There is huge public interest in the issue of driverless cars with Rory Ceglan-Jones reporting from the driving seat of a BMW at the CES Tech Show in Los Angeles on BBC News last week. The huge investment of not only the traditional manufacturers but also the “tech” companies demands a regulatory response at several levels and the UK Government (with DfT leading) has been at the forefront of recognising the need to change, the opportunities of a safer motor environment and the economic opportunities that arise from encouraging the adoption of the technology.
One of the regulatory enablers is motor insurance and on Friday the DfT published its response to a consultation last year which covered compulsory insurance arrangements. DfT accepts the need for changes to the UK’s Road Traffic Act. These will be implemented very shortly using the soon to be published Modern Transport Bill. The detail will need careful consideration once the legislative process commences but the DfT’s overview in Friday’s response is clear and reflects concerns that were raised in submissions to the consultation.
Gaps in product liability cover – the Government acknowledges that conventional product liability law would not have afforded the necessary protection to motor accident victims had it been extended to cover autonomous vehicles. DfT has changed its initial approach and adopts the recommendations put forward by a number of consultees, including the ABI and BLM, of a single insurer model. Normal cover would apply when the vehicle is being driven but when it is in autonomous mode, the motor insurer will be required to compensate the victim(s) – including the “out of the loop” driver – and after so doing may recover, where appropriate, from the person or company (likely to be the vehicle manufacturer) responsible for the defective autonomous operation that caused the accident. The Government recognises that this solution provides the best way to achieve its objective of securing quick compensation to the victims of autonomous vehicles involved in accidents.
Legislation and further consultations – as mentioned the law needs to change and will do so. There will be a need to ensure that the motor insurer properly acquires rights to recover from the manufacturer. Close attention will need to be paid to the clause of the Bill that covers this and to the interaction with the Civil Liability (Contribution) Act 1978. Aside from this detail, the Government recognises that changes to the Highway Code will need to be considered as well as the Construction and Use Regulations. The pace of progress is significant and further work and consultations will need to take place on the nearer term changes that arise from assisted driving technologies such as remote control parking and platooning. Additionally only three short lines in the response deal with the employers’ liability issues associated with autonomous vehicles. Given that there are controlled platooning trials of commercial vehicles planned in the near future one hopes that the DfT’s liaison with DWP, HM Treasury and the insurance sector on this issue takes place quickly.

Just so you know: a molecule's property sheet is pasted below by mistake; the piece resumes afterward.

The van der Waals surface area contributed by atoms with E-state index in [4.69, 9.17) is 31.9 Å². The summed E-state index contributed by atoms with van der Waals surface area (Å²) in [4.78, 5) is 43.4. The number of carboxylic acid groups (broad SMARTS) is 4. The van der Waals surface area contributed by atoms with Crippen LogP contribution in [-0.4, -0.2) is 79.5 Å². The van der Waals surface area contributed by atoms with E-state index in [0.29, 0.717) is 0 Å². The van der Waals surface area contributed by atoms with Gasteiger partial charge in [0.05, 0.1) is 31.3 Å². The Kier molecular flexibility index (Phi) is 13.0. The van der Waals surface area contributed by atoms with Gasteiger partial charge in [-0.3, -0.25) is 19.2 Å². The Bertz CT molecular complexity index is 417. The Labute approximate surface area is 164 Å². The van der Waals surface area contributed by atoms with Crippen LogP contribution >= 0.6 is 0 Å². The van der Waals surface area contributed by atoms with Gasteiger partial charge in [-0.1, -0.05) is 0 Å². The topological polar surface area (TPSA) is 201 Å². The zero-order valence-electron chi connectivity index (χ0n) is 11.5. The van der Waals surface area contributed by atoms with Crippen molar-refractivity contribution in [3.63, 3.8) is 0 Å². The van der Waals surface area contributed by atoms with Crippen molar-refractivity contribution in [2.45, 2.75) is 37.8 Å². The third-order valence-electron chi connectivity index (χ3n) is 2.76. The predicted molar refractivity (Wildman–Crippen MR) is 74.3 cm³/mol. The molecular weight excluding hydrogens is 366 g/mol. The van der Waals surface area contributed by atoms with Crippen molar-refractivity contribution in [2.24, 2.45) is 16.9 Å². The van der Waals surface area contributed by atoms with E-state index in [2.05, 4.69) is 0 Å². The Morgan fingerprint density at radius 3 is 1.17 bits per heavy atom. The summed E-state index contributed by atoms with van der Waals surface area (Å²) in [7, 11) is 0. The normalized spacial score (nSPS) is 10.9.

Cyber risk and autonomous vehicles – an insurer may exclude liability to the injured “out of the loop” driver where the incident has arisen from unauthorised modifications to the vehicle’s operating system that he has made or where he has failed to install required updates. However where the vehicle is “hacked” the insurer bears this risk and cannot exclude liability to the driver. Again the detail is awaited but there are very significant insurer concerns around the risk of systemic cyber-attack on a fleet of vehicles which seems very likely to be beyond the risk appetite of most insurers.
Data sharing – the importance of data sharing is widely recognised by the Government, insurers and motor manufacturers. The response does not propose any solutions but the international nature of the issue is recognised as the Government mentions its participation in EU and UN forums that deal with this issue. An agreed data set that would establish whether the vehicle is in autonomous mode and an indication of liability for an incident would ensure that the policy objective of delivering quick compensation to victims can be established. Although international solutions are needed, it has to be hoped that they can be delivered sooner rather than later if policy objectives are not to be undermined.
The fully autonomous insurer – it is interesting to note that while the Society of Motor Manufacturers and Traders (SMMT) broadly supported the single insurer model that the Government adopted, “several” members felt that existing product liability laws were sufficient for the higher levels of automation of Level 4 or 5 vehicles. Intriguingly, the SMMT also requested that Government should clarify whether vehicle manufacturers would be free to take full liability should an accident occur while a vehicle is in autonomous mode. This probably prompts many more questions than it answers but if for the Level 5 vehicle that is fully autonomous this would in effect mean that the manufacturer would be the insurer. Are manufacturers to become regulated motor insurers?
Next Steps – BLM has been intimately involved in the consultation advising not only insurers but in submitting its own response and is specifically cited. We will continue to respond to the issues both as the Modern Transport Bill proceeds through Parliament and in respect of further Consultations on assisted driving, data, and employers’ liability.
Written by Terry Renouf, consultant